In an effort to stay engaged with UMaine alumni and to keep them informed on relevant university-related topics, the University of Maine Alumni Association is proud to offer the Alumni Webinar Series, a special, bi-weekly webinar program to keep Black Bears up to date on students, current events, university initiatives, and more.
“First Persons: The Wabanaki Peoples of Maine” Webinar
Maine and several other states will commemorate Indigenous Peoples Day on Monday, October 12th.
As has been the case for Native Americans most everywhere, for centuries Maine’s original inhabitants have maintained their Tribal Nations as well as resisted and struggled against powerful political and social forces for the rights, opportunities, and protections legally retained by them as indigenous people and promised to them in treaties.
While minor progress has been achieved in some areas—most recently, the establishment in Maine of Indigenous Peoples Day and the elimination of Native names and imagery as mascots—many issues and tensions remain, especially as they relate to tribal sovereignty. Discourse continues in Augusta and throughout the state, in many instances led by Native Americans with strong UMaine ties.
“First Persons: The Wabanaki Peoples of Maine” featured a panel of representatives of Penobscot Nation and Passamaquoddy Tribe. Each shared her perspective on the history of the region’s original inhabitants as well as the public policy, social, and cultural issues that Native Americans continue to address.
The presentation featured the following panelists:
Maulian Dana ’06
Sherri Mitchell ’08
Donna Loring ’86 moderated the discussion.
“Commemorating Maine’s Statehood: What We Can Learn from Its Bicentennial” Webinar with Dr. Liam Riordan
Maine’s path to statehood in 1820 followed years of tensions with the political and economic powers of the Commonwealth of Massachusetts, of which Maine was a part.
Now, 200 years later, remnants of those early political, economic, and cultural issues remain. As Maine celebrates its bicentennial as a state, what can we learn by revisiting Maine’s evolution over these many years? Professor Liam Riordan will address those issues and will take questions from members of the webinar’s audience
“Mt. Everest Expedition” Webinar with Dr. Paul Mayewski
UMaine Professor Paul Andrew Mayewski has been to the top of the world—literally.
Mayewski was the leader of a 2019 expedition to Mount Everest, which installed the world’s highest weather-monitoring station and extracted the highest-altitude ice core ever collected. The expedition was organized and funded by National Geographic and Rolex. Listen as he tells UMaine alumni and friends what it was like.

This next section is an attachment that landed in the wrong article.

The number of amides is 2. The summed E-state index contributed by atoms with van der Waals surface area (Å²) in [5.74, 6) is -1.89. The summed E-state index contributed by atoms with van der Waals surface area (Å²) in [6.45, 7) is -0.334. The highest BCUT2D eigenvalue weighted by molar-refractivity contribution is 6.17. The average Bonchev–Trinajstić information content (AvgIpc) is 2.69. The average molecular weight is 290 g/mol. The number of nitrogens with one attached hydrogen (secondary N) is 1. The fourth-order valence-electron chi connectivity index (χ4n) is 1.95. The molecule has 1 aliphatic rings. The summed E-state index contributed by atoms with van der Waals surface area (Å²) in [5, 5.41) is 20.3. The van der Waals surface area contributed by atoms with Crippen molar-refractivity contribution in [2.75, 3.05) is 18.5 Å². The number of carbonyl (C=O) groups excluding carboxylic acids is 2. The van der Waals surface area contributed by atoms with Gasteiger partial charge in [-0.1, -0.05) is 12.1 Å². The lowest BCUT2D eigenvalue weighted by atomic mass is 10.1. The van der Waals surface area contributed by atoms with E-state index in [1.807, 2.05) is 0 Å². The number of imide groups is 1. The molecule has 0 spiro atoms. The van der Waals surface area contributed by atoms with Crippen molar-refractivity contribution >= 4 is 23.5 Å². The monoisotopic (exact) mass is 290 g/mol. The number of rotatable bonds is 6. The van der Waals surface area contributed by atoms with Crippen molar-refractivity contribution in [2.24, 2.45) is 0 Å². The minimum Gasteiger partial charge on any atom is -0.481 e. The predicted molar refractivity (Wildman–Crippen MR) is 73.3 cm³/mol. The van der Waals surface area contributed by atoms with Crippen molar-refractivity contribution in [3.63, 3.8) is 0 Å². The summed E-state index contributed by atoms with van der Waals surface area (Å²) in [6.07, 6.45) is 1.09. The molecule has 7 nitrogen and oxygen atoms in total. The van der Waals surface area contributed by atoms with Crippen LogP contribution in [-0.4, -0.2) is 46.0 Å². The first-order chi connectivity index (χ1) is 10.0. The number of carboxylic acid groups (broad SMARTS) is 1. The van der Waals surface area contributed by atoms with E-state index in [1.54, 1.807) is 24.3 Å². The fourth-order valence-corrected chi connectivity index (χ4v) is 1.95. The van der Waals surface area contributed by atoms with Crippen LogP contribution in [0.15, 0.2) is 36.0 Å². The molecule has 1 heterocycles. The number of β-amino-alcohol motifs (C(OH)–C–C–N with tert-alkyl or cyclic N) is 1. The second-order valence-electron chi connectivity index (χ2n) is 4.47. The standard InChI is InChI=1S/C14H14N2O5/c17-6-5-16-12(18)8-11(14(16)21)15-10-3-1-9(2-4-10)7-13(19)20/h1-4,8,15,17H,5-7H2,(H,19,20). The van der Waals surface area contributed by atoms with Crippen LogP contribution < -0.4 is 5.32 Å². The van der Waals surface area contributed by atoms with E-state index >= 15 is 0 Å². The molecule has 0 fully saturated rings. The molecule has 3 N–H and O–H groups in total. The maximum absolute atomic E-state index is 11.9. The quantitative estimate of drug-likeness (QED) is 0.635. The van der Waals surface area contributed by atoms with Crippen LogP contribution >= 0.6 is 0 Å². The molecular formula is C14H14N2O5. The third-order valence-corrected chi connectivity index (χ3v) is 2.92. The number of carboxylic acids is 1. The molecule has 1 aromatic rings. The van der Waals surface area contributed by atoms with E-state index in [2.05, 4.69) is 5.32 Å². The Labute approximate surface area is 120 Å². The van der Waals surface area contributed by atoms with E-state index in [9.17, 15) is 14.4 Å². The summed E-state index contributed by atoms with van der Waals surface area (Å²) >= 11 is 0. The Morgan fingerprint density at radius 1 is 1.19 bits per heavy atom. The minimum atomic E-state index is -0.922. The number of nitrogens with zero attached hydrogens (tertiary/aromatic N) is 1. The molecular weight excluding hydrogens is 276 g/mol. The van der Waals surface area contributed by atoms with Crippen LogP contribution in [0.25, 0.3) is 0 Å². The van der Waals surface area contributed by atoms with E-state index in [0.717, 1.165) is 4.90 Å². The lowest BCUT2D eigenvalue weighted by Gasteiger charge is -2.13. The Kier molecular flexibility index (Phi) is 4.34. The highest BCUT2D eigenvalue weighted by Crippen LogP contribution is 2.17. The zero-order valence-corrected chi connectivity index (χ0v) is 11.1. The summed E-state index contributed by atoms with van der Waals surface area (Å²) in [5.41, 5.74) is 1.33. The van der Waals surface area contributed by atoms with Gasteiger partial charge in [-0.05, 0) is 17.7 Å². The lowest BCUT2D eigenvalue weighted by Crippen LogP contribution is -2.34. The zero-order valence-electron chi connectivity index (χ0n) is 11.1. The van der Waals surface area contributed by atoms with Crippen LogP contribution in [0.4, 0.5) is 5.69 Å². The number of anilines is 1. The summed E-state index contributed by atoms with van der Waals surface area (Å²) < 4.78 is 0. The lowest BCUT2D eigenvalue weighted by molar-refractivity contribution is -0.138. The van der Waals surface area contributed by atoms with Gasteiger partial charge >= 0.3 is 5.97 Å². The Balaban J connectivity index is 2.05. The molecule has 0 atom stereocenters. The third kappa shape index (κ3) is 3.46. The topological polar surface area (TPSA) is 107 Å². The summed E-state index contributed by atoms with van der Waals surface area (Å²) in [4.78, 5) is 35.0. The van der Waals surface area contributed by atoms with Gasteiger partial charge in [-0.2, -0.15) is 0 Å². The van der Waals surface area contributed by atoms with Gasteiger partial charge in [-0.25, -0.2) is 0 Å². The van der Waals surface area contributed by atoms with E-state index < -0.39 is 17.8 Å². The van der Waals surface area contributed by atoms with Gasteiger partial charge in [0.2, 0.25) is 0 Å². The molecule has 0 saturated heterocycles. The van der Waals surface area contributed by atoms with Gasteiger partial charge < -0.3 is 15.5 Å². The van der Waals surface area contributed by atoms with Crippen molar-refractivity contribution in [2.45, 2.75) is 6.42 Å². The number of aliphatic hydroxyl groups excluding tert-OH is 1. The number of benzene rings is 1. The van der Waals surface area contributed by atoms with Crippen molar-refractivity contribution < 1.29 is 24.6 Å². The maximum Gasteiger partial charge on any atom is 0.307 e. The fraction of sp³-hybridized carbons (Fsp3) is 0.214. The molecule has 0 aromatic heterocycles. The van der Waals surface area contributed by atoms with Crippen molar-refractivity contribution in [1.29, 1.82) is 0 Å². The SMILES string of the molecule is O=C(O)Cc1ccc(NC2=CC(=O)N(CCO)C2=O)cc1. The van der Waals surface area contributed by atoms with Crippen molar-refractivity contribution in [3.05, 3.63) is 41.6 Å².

“What’s Ahead for UMaine Football?” Webinar with Coach Nick Charlton
The pandemic has wreaked havoc on college football for UMaine and most other schools. What does this mean for players, recruits, and fans of the Black Bear program?
Listen as Head Coach Nick Charlton addresses these questions as part of the UMaine Alumni Association’s twice-monthly webcast series.
“Taking Care of Business During Tough Times” Webinar
Small businesses and their customers and clients continue to experience the pandemic’s economic consequences.
Listen as officials from Bangor Savings Bank share an online presentation and Q&A about how owners and managers can protect their businesses during times of economic uncertainty and hardship.
“Horror and Humanity” Webinar
As Stephen King fans know, horror stories can be a great escape from the stress of everyday life. But what happens when life starts imitating art?
Watch UMaine professor Caroline Bicks, holder of the Stephen E. King Chair in Literature, as she discussed what scares us and why, and what she learned with the students in her Horror and Humanity class last semester as they all face the unknown—on the page and in real time.
“Summer Gardening Webinar”
Watch UMaine alumni Katherine Garland ’01, ’09G, a horticulturalist with UMaine Cooperative Extension address frequently asked questions about flower and vegetable gardening, suggest things that could still be planted in a vegetable garden in late June, and provide an overview of UMaine Cooperative Extension’s resources to help both experienced and new gardeners.
“George Floyd, Anti-Black Racism and #BlackLivesMatter”
Watch three members of the UMaine Alumni community, share their perspectives and answer questions about their experiences being Black in the U.S. in an important discussion.
“Black Bear Athletics and the Pandemic”
Watch Ken Ralph, the University of Maine’s Director of Athletics, address the future of UMaine sports. Ralph shared his insights regarding Black Bear and NCAA athletics in light of the current pandemic and answered questions from webinar participants.
“Unusual and Unprecedented: The Final Semester of UMaine’s Class of 2020”
Hear from three members of the UMaine Class of 2020 as they reflect on how the pandemic disrupted their final semester on campus—their abrupt departure from campus in March, the shift to online classes, the loss of a traditional graduation ceremony, and much more.
“Journalistic Ethics During the COVID-19 Pandemic”
How well are the news media covering the pandemic? How well are the news media covering media coverage of the pandemic? Dr. Michael J. Socolow, a noted media historian and faculty member of UMaine’s Department of Communication and Journalism, addresses these and other questions posed by participating alumni and friends about media ethics and practices.